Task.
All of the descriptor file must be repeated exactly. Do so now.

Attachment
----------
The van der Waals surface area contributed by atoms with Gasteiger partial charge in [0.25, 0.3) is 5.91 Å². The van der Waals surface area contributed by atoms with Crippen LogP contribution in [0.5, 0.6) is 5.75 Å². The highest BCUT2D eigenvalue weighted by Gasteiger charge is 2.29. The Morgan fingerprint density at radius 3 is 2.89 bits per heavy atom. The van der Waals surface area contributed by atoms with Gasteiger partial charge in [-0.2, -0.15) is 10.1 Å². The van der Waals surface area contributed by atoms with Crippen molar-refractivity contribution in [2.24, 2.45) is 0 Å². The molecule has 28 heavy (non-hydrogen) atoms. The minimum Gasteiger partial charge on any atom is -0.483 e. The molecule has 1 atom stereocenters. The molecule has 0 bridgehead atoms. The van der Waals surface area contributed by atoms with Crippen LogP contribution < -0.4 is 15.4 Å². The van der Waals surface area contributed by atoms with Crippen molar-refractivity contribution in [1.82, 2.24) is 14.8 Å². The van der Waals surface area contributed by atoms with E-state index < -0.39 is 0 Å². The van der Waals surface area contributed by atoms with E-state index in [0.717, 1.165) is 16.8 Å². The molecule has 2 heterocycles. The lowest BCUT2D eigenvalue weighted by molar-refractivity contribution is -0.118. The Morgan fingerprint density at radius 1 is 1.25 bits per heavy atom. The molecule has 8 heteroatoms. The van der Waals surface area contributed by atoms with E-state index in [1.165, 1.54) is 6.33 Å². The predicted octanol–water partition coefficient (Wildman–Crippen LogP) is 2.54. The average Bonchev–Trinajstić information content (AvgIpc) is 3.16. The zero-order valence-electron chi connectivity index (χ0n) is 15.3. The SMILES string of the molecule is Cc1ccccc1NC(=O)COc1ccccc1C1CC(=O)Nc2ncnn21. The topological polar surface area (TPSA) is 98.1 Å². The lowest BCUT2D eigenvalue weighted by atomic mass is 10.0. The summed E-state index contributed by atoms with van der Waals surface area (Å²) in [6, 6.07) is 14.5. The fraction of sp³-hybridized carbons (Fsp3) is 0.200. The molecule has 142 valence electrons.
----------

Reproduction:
The van der Waals surface area contributed by atoms with Gasteiger partial charge in [0.25, 0.3) is 5.91 Å². The van der Waals surface area contributed by atoms with Crippen LogP contribution in [0.5, 0.6) is 5.75 Å². The highest BCUT2D eigenvalue weighted by Gasteiger charge is 2.29. The Morgan fingerprint density at radius 3 is 2.89 bits per heavy atom. The van der Waals surface area contributed by atoms with Gasteiger partial charge in [-0.2, -0.15) is 10.1 Å². The van der Waals surface area contributed by atoms with Crippen molar-refractivity contribution in [2.24, 2.45) is 0 Å². The molecule has 28 heavy (non-hydrogen) atoms. The minimum Gasteiger partial charge on any atom is -0.483 e. The molecule has 1 atom stereocenters. The molecule has 0 bridgehead atoms. The van der Waals surface area contributed by atoms with Crippen LogP contribution < -0.4 is 15.4 Å². The van der Waals surface area contributed by atoms with Crippen molar-refractivity contribution in [1.82, 2.24) is 14.8 Å². The van der Waals surface area contributed by atoms with E-state index < -0.39 is 0 Å². The van der Waals surface area contributed by atoms with E-state index in [0.717, 1.165) is 16.8 Å². The molecule has 2 heterocycles. The lowest BCUT2D eigenvalue weighted by molar-refractivity contribution is -0.118. The Morgan fingerprint density at radius 1 is 1.25 bits per heavy atom. The molecule has 8 heteroatoms. The van der Waals surface area contributed by atoms with E-state index in [1.165, 1.54) is 6.33 Å². The predicted octanol–water partition coefficient (Wildman–Crippen LogP) is 2.54. The average Bonchev–Trinajstić information content (AvgIpc) is 3.16. The zero-order valence-electron chi connectivity index (χ0n) is 15.3. The SMILES string of the molecule is Cc1ccccc1NC(=O)COc1ccccc1C1CC(=O)Nc2ncnn21. The topological polar surface area (TPSA) is 98.1 Å². The lowest BCUT2D eigenvalue weighted by atomic mass is 10.0. The summed E-state index contributed by atoms with van der Waals surface area (Å²) in [6, 6.07) is 14.5. The fraction of sp³-hybridized carbons (Fsp3) is 0.200. The molecule has 142 valence electrons.